What’s in Your Growler?


Danna Webster

Stacy Stoican, The Cellar liquor manager, fills a 64-ounce growler with kombucha for a Food Market customer. Photo by Danna Webster, KP News

A new brew is on tap on the Key Peninsula. It's called kombucha and is available in The Cellar at the Key Center Food Market and at Local Boys produce in Purdy. The beverage is sold to customers in growlers filled from kegerator taps. Growlers are refillable bottles with capacities of 32, 64 and 128 ounces, and are more commonly filled with beer.

Kombucha is a fermented black or green tea produced by a symbiotic colony of bacteria and yeast (SCOBY) similar to the mother starters used in making sourdough bread and vinegar. It's sometimes called "mushroom tea" when home-brewed because the bacteria and yeast that grow on the surface create a blob that resembles a mushroom. Kombucha may be a historically ancient product but commercially bottled kombucha became available in U.S. stores in the late 1990s, and kombucha on tap is a new distribution system for the tea.

There are claims that kombucha can treat a wide variety of illnesses such as AIDS, cancer and diabetes, and that it can reverse graying hair. Reputable organizations such as the American Heart Association and the American Cancer Society advise there is little scientific evidence for such health claims and there are reports of serious side effects and occasional deaths associated with drinking kombucha tea, especially home-brewed.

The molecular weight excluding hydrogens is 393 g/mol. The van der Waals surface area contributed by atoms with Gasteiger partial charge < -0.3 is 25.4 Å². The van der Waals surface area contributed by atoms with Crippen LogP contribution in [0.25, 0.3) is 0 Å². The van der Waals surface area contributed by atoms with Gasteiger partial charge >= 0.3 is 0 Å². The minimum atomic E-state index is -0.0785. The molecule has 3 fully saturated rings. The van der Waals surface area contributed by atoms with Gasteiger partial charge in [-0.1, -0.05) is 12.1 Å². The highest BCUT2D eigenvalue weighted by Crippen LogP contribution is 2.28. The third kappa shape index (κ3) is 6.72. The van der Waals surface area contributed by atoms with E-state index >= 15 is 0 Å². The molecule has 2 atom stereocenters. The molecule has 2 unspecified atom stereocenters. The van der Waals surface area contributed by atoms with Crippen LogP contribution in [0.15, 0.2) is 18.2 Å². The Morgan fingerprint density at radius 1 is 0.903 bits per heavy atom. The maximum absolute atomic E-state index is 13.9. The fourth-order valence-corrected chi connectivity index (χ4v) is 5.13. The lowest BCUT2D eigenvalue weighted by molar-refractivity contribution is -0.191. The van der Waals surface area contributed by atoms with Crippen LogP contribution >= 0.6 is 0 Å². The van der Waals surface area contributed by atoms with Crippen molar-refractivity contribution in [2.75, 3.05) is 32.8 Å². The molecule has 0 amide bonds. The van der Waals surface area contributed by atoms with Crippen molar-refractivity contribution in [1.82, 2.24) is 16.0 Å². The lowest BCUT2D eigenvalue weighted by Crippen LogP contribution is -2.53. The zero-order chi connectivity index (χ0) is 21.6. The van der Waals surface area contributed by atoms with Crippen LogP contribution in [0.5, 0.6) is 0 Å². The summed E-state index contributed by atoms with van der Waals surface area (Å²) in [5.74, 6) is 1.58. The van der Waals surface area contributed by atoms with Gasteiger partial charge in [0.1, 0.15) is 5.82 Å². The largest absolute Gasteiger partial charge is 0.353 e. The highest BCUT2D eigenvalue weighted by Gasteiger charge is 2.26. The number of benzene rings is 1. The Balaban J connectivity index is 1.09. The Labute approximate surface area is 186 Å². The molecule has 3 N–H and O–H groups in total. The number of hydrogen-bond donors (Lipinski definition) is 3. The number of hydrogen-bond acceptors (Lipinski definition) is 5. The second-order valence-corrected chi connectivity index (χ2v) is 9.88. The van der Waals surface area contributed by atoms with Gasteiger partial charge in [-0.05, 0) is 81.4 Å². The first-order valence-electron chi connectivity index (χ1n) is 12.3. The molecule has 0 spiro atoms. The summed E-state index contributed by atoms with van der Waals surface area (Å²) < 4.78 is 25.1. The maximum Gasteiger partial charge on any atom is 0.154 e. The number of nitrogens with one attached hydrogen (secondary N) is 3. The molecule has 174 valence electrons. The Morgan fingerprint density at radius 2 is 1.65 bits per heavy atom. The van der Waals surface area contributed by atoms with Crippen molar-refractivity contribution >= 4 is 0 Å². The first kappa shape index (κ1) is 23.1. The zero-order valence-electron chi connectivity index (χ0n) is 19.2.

Kombucha’s popularity is partly because of the probiotic content of healthy bacteria that studies do show benefit digestion and boost immunity. To maintain the probiotic benefits, the tea must not be pasteurized, which increases the risk of contamination. Commercial brands are pasteurized.

Though kombucha is sold as a nonalcoholic drink, it contains trace amounts of alcohol from fermentation. People sensitive to or avoiding alcohol should be warned. In 2010, Whole Foods recalled the beverage after discovering alcohol levels greater than one-half percent. Today, popular brands keep their brews below the allowed alcohol by volume (ABV).

By comparison, natural fruit juice is less than one-tenth of a percent ABV; kombucha is one-half to 1.5 percent; cider 2 to 5 percent; beer 2 to 12 percent; wine 9 to 16 percent; and whiskey 40 to 68 percent.

Despite the cautions and disqualifiers, kombucha is a hit not only on the Key Peninsula but also around the globe. Some health advocates claim it is overtaking the sale of kale in healthy diet popularity.

Sales are doing well at The Cellar. Quite a few growlers are sold every week, according to operations manager Kip Bonds. "It doesn’t sell as well as the beer, but I’m shocked at how well it does sell," he said, adding that he, too, likes to drink it.

Stacy Stoican, liquor manager at The Cellar, fills most of the kombucha growlers. She has been drinking kombucha for 20 years. "I was drinking it long before it was cool," Stoican said. She enjoys her own home brew and credits an increase in her energy to the tea. She also notices that it helps her rehydrate after running.

The Cellar offers four choices of kombucha and regularly rotates flavors. Customers are invited to taste samples to help them choose before filling their growler. The current favorite, according to Stoican, is Coconut Lime.